Gathered around the municipal building courtyard, small local growers are selling apples, potatoes, peaches, avocados, fava beans, onions, artisanal chocolate, mushroom cultivation starters and preserves. The fruit is always small, pocked and insecticide-free. Not giant perfection as we know in the USA.

At the entrance on a perfect day, fresh air, clear skies

At this moment, you might ask: What’s the difference between the Spanish words Hongos, Setas, and Champiñones. Hongos are referred to as FUNGI. Setas are called MUSHROOMS. Champiñones are cultivated, commercial mushrooms. Around these parts, the Hongos are always the wild variety. But of course, the locals can tell the difference and name each variety. For example, the yellow ones with the red tops are called amanitas. Delicious sauteed in olive oil and butter.

Ceramics from the Sierra Norte of Oaxaca

They grow flowers here as well as succulents, so there are wheelbarrows filled with plants potted in recycled plastic bottles and yogurt containers. There are artisans from surrounding villages who also make an appearance: potters, weavers and embroiderers.

Homegrown succulents in hanging Clorox pots

Escabeche=onions, carrots, green beans, chiles in vinegar, $3 USD

Along the periphery of the municipal building, small puestos are set up that are equipped with wood-fired stoves and comals. Local cooks prepare everything with the wild mushrooms — tacos, empanadas, mole, pozole. It’s like a progressive dinner where you go from one kitchen to another to taste the specialty of the house.

Chiles rellenos — stuffed with wild pink mushrooms

Mushroom tacos with mole amarillo — our lunch

There were perhaps a handful of hueros  (those with pale skin).  Most visitors were locals from Oaxaca who know that this is where you come to get the most delicious fungi around. It’s the rainy season, but there has been no rain. The vendors from Cuajimoloyas brought the wild mushrooms in from Llano Grande, farther up the mountain where cloud cover ensures the proper humidity.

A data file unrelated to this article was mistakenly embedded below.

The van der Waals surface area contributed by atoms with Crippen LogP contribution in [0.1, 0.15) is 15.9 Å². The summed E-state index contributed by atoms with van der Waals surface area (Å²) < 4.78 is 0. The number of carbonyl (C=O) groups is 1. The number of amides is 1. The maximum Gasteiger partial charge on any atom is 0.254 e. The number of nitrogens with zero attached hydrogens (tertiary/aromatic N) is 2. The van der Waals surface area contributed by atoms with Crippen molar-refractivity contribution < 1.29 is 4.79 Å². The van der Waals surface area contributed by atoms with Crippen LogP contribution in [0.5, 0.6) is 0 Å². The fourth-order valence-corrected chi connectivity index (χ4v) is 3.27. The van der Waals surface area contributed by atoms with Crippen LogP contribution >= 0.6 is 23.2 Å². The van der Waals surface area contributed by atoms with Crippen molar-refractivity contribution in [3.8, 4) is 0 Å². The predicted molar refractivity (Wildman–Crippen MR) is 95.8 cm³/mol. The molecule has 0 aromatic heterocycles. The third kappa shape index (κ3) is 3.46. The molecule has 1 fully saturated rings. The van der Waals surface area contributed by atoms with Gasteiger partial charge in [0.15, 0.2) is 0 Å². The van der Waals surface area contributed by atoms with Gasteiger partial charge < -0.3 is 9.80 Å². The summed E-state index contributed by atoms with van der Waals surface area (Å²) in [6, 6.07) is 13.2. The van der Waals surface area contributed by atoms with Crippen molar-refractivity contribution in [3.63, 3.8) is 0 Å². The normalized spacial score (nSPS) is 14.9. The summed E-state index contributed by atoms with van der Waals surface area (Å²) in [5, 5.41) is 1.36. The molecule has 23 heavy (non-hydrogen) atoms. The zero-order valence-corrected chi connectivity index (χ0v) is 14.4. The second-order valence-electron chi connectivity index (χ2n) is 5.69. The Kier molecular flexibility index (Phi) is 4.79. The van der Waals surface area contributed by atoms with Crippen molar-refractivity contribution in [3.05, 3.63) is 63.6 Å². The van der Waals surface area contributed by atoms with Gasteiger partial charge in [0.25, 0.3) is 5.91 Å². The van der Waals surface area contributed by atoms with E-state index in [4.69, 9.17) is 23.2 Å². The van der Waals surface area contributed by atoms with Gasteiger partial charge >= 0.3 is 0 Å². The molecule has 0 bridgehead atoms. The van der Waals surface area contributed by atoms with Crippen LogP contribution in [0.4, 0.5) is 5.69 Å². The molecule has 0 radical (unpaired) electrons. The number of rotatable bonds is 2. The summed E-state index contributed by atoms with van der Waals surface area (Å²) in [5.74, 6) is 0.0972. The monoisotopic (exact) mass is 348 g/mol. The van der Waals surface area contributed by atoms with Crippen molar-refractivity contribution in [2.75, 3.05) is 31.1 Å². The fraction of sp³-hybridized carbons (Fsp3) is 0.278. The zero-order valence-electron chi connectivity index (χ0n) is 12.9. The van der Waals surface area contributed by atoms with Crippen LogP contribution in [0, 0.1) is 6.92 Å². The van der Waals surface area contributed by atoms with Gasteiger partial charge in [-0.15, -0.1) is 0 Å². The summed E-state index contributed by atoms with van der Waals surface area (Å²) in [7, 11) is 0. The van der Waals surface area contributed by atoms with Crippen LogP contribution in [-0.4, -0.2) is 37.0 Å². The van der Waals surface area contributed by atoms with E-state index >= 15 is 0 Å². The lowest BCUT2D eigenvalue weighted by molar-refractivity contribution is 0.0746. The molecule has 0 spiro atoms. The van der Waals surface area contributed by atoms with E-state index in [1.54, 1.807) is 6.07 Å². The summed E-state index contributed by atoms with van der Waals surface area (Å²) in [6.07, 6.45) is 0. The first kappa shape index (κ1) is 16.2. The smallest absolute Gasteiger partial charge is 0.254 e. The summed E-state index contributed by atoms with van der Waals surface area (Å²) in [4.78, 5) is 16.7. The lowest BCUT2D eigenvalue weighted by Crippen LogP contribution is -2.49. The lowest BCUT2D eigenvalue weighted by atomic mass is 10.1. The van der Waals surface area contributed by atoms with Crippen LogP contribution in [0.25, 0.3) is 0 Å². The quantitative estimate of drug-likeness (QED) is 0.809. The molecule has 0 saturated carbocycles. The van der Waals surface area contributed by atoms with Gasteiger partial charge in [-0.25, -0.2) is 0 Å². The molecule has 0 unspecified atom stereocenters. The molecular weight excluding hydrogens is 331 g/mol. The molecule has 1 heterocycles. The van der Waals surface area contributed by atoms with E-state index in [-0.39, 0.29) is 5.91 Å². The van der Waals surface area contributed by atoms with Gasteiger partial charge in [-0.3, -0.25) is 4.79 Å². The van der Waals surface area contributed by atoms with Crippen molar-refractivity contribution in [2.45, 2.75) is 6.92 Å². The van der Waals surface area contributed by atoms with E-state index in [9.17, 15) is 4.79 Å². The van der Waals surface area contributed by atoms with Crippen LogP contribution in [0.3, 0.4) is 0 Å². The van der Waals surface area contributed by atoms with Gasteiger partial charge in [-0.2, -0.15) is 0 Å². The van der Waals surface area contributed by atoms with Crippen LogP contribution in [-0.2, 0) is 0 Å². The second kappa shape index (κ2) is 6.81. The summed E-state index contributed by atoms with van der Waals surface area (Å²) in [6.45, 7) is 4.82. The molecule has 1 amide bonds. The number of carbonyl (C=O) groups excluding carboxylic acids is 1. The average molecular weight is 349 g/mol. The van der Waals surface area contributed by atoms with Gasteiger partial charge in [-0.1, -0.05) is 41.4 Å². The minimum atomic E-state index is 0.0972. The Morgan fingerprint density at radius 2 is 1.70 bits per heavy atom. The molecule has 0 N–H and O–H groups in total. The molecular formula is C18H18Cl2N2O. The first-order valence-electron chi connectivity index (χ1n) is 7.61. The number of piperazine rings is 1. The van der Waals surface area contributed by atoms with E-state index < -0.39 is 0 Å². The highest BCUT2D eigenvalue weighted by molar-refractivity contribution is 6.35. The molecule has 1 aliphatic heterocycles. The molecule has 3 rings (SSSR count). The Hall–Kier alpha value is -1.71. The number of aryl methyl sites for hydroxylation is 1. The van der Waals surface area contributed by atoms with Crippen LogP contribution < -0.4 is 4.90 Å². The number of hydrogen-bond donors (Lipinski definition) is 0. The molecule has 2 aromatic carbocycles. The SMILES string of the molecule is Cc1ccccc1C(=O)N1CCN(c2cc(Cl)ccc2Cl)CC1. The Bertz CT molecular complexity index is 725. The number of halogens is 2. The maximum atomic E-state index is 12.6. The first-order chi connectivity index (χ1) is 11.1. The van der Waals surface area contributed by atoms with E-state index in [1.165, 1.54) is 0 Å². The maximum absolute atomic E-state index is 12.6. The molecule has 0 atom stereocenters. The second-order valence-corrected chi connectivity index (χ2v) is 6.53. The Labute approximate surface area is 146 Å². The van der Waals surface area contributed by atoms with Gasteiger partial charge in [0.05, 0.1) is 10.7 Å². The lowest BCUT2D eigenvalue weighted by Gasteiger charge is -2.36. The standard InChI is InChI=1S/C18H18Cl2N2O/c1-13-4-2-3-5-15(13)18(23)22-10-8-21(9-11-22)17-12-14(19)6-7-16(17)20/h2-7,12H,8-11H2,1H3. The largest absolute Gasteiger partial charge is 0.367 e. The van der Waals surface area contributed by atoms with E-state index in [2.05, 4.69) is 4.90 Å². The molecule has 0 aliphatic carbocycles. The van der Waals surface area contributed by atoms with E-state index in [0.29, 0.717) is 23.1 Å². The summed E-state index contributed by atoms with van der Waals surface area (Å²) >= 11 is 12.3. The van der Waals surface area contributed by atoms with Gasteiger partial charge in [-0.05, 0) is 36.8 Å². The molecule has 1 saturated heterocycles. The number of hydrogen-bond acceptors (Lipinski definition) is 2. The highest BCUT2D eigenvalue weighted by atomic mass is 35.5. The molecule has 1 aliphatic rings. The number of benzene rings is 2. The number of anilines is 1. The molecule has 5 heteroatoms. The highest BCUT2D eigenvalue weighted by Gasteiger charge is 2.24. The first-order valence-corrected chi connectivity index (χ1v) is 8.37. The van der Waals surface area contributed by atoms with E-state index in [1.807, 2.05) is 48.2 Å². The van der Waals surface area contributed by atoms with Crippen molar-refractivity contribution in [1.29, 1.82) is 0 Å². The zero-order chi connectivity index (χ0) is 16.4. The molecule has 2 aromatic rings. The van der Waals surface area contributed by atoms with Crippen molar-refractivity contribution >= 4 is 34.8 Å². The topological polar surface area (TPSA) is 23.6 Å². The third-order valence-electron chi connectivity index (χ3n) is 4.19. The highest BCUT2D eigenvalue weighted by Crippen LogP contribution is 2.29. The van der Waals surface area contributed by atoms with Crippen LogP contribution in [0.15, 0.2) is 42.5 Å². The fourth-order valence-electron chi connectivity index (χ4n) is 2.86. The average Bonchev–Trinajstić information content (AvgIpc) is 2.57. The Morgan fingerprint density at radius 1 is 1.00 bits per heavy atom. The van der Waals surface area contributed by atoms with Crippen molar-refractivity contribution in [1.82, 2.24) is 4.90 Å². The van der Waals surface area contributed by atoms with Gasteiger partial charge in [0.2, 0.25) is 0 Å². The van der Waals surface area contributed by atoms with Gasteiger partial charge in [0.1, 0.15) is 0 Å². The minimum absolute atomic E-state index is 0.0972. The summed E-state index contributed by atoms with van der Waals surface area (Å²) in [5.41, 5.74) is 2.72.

Viviana Lucia Martinez Zaragoza.

Local pears and apples

On our way out of town, I spotted a pile of beautiful mushrooms perched in the doorway of a comedor. I said to Laurita, let’s stop! Inside we found eighty-year-old owner Viviana Lucia Martinez Zaragoza, who Chef Susanna Trilling says runs the best kitchen in town. I bought more mushrooms. She invited us back for a trout lunch.

The biggest mushroom ever at Sra. Viviana’s comedor

I ate it so fast I almost forgot to take a photo — mushroom quiche

We decided to take the dirt road back from Cuijimoloyas to Teotitlan del Valle that goes through the mountain town of Benito Juarez where there are more cabins and is favorite eco-tourism spot. It was like a ribbon winding through pine stands, sheer cliffs and skirting deep forested valleys. It was not a short-cut, but offered gorgeous views of the Tlacolula Valley.

Plenty of dried fruit and mushrooms for sale, too

Hand-made chocolate from neighboring Papaloapan roasted cacao

The trip back took about an hour. We knew we were close when we saw the village reservoir in the distance. Then, a familiar car was approaching. My taxista Abraham Flores was going up the mountain taking a family home from the Tlacolula Market. This is a small world, though vast in what it provides.

And the band plays on — always a village centerpiece

Grow your own mushrooms, if you wish

A machine-stitched top from Tlahuitoltepec. Nope. Didn’t buy it.

 

Women’s Writing Retreat in Oaxaca, Mexico: Take a Discount and Express Yourself

This is our 8th year to offer the Oaxaca Women’s Creative Writing and Gentle Yoga Retreat from June 22-29, 2018. We want a full-house and are offering a 10% discount off the already high-value, low price of $895 for a shared room and $1195 for a single room. It’s not too late to get on board and join us.

Who is this for? Beginning and experienced writers, those who believe they can do it and need inspiration and coaching, note-jotters and margin-scribblers. Do you have an idea for a novel, a memoir, a prose poem, a travel piece or family history? This is the place for you.

See the complete course description HERE.

Send me an email with your interest HERE.

Please share with family and friends who would like this retreat.

Feliz Fiestas and Happy Holidays from Oaxaca, Mexico

It’s a warm, sunny day here in Teotitlan del Valle, Oaxaca, Mexico. Temps are in the mid-70’s Fahrenheit and there’s a breeze. It will get down to 52 degrees tonight. A perfect day to welcome Baby Jesus to the world here in the southern part of North America.

Resting on a satin pillow is Baby Jesus, taken from his church altar to the Last Posada